Praise for South Africa’s climate policies


6 December 2011

The second GLOBE Climate Legislation Study, released at the UN Climate Change Conference (COP 17) in Durban on Monday, praises South Africa for setting an example by moving to introduce climate change legislation.

A high-level delegation, including UNFCCC Executive Secretary Christiana Figueres, UK Secretary of State for Energy and Climate Change Chris Huhne, and GLOBE president Lord Deben, attended Monday’s launch.

Deben said South Africa was the most encouraging country in the world, and was once again taking a lead with comprehensive planned legislation to deal with climate change.

South Africa’s white paper on climate change presents a vision for an effective climate change response and long-term goals towards a lower-carbon economy and climate-resilient society. It includes a proposal to set emissions reduction outcomes for each significant sector in the economy.

The GLOBE Climate Legislation Study documents the national climate change policy of 17 major economies in the world, and this year there has been significant political movement in 10 of the countries, including South Africa.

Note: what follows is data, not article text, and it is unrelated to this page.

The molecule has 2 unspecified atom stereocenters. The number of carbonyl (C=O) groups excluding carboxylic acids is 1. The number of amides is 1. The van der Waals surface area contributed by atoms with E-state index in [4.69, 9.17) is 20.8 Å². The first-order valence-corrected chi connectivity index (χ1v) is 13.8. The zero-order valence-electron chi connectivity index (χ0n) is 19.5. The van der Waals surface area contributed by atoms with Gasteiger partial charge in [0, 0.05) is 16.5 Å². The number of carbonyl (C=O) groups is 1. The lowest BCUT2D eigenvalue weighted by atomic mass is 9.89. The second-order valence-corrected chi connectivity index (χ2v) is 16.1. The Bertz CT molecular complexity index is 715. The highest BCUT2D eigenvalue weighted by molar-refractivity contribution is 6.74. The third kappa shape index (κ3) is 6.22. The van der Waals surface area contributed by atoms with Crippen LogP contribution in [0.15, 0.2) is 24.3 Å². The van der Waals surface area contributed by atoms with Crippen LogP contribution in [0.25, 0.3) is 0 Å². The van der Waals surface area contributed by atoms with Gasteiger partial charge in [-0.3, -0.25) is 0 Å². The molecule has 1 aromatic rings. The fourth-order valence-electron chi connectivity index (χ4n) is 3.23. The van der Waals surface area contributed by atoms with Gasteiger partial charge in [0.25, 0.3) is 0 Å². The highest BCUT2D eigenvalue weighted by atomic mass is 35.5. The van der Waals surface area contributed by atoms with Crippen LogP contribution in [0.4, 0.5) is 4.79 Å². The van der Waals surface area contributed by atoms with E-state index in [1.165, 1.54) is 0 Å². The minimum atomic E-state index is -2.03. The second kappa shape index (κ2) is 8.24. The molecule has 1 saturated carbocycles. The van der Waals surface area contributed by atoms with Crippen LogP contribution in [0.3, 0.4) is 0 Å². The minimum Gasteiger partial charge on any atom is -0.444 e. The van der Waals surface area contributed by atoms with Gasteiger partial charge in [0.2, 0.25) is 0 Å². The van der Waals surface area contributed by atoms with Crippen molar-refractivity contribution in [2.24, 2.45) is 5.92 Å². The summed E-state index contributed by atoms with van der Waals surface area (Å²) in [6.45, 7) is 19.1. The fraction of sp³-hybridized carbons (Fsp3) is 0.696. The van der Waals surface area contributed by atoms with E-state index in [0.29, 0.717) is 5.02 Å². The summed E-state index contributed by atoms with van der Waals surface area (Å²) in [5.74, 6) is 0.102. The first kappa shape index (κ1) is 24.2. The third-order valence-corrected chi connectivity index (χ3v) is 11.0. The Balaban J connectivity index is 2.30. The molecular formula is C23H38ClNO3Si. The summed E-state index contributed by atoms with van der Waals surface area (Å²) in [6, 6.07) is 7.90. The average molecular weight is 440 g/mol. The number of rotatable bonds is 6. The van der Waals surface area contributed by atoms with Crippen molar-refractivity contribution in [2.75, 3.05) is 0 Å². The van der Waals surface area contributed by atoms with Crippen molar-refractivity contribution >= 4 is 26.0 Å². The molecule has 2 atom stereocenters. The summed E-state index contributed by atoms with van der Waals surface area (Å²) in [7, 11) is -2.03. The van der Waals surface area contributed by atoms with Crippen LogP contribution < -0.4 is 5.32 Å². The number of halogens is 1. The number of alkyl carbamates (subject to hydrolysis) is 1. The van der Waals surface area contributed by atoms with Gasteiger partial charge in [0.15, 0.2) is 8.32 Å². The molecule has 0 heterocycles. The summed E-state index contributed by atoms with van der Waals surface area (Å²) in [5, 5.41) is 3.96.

The study shows that developing countries are much more proactive than their developed counterparts in introducing legislation that deals with climate change.

The United States and Canada are a few countries from the developed world that came under fire in the study for lack of action to develop climate change legislation.

Figueres said it was sad that the US was losing opportunities to be a leading force for a greener world economy. She said she hoped to see more progress from other countries when the study is next undertaken.

China is one example, and is expected to provide the motor of global economic growth in coming decades.

China has continued to publish more detailed policies and measures to deliver its carbon and energy-intensity targets.

The study said Mexico has been one of the most active developing countries in relation to conducting and updating the UNFCCC’s national inventories on greenhouse emissions.

The Australian government’s Clean Energy Act has a long-term target of reducing net greenhouse gas emissions to 80 percent below 2000 levels by 2050 by putting a price on carbon, initially through a fixed carbon tax (2012-2015) and through an emissions trading scheme.

Climate change legislation is one way of attracting sustainable investments and business opportunities, according to UK Secretary of State for Energy and Climate Change Chris Huhne.

The study is also aimed at helping policy makers from other countries to draft legislation.

Source: BuaNews